Uruguay still a hidden gem on world stage
It was easy way back when, Jancis Robinson commented while she was studying for her master of wine, because there so were few wine-producing countries and wine-producing regions. Today, it is almost impossible to keep up.
Even those residents in Portugal's bourgeoning Douro region say they don't always know what's happening, such is the pace of change.
Places such as Italy's northerly Alto Adige and the volcanic island of Sicily are traditional regions but are arriving gloriously and belatedly on the world scene.
Bruno Prats, former owner of Cos d'Estournel, was the first to plant grapes in Chile's Malleco region, which is south even of another 'new' region, Bio Bio, pushing the frontiers of wine production still further.
Les Vins de Vienne were the first to rediscover a part of the Rh?ne known as Seyssuel (Chapoutier and others have subsequently planted there, too), which will probably become France's newest Appellation d'Origine Contr?lee within the next few years.
The British are storming ahead with their sparklings from the south of England, taking advantage of climate change to become a respectable producer, while southern Germany is finding the quality of its pinot noirs (Spatburgunder) soaring for the same reason.
It is probably fair to say that the point where price-quality ratio is at its most favourable is when we buy from up-and-coming, offbeat regions, often selecting their 'unique' grape - malbec from Argentina would be a good example.
But when it comes to its little neighbour, Uruguay, we are talking about a whole country that could still be considered somewhat offbeat.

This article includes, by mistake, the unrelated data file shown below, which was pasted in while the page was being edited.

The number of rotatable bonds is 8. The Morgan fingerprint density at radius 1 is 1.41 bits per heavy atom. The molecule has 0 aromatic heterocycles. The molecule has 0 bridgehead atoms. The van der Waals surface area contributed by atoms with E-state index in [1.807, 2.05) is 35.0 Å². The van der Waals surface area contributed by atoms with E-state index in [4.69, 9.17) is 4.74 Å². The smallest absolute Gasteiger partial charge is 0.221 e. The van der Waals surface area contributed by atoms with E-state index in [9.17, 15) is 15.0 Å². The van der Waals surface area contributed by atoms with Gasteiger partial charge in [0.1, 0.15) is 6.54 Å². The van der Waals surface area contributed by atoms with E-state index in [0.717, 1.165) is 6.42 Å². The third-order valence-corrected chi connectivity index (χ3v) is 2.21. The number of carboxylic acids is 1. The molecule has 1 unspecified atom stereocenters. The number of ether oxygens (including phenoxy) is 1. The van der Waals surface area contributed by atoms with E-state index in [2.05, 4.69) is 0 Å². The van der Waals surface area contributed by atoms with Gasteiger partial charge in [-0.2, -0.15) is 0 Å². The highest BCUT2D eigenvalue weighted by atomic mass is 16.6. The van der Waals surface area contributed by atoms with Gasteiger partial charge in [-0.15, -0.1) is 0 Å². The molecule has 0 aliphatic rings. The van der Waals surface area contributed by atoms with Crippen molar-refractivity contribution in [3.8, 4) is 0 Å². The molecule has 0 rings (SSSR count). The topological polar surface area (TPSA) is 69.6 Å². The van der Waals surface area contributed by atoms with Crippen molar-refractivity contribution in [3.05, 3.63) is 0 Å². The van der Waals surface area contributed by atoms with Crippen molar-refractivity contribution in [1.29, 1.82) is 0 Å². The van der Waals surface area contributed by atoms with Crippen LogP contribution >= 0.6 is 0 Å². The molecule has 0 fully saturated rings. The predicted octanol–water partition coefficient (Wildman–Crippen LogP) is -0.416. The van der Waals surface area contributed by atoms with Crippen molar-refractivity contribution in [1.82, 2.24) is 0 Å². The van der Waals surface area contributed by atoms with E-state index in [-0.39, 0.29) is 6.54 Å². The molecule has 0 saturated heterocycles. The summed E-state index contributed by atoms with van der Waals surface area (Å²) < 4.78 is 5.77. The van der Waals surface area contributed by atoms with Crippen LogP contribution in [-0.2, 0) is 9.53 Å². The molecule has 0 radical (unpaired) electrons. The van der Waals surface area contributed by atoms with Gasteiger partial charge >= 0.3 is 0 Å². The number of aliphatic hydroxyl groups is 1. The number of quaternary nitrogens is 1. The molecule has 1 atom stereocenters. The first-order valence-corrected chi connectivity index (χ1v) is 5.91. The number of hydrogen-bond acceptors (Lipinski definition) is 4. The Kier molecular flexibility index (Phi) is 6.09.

Uruguay is the size of England with a population half that of Hong Kong, and has about 9,000 hectares of land under vine.
To understand Uruguay, it is necessary to forget everything we know about Chile and Argentina. One of the wine areas Uruguay is most often compared to is Bordeaux because of the Atlantic-influenced climate.
Remarkably, even in a sophisticated and mature market such as Hong Kong, there is still no one importing what are certainly very high-quality wines, particularly those made with, or grapes blended with, tannat.
In its traditional home of Madiran in France, tannat produces huge, dark, tannic wines. In Uruguay, it has been tamed, making wines with elegant, soft tannins and lush fruit at the blackberry end of the spectrum.
Uruguay's neighbour Brazil is also on the ascendant after a decade of investment in technological innovation and vineyard management.
You must know you're entering the world stage when you can coax Michel Rolland over to consult, as the producer Miolo has done.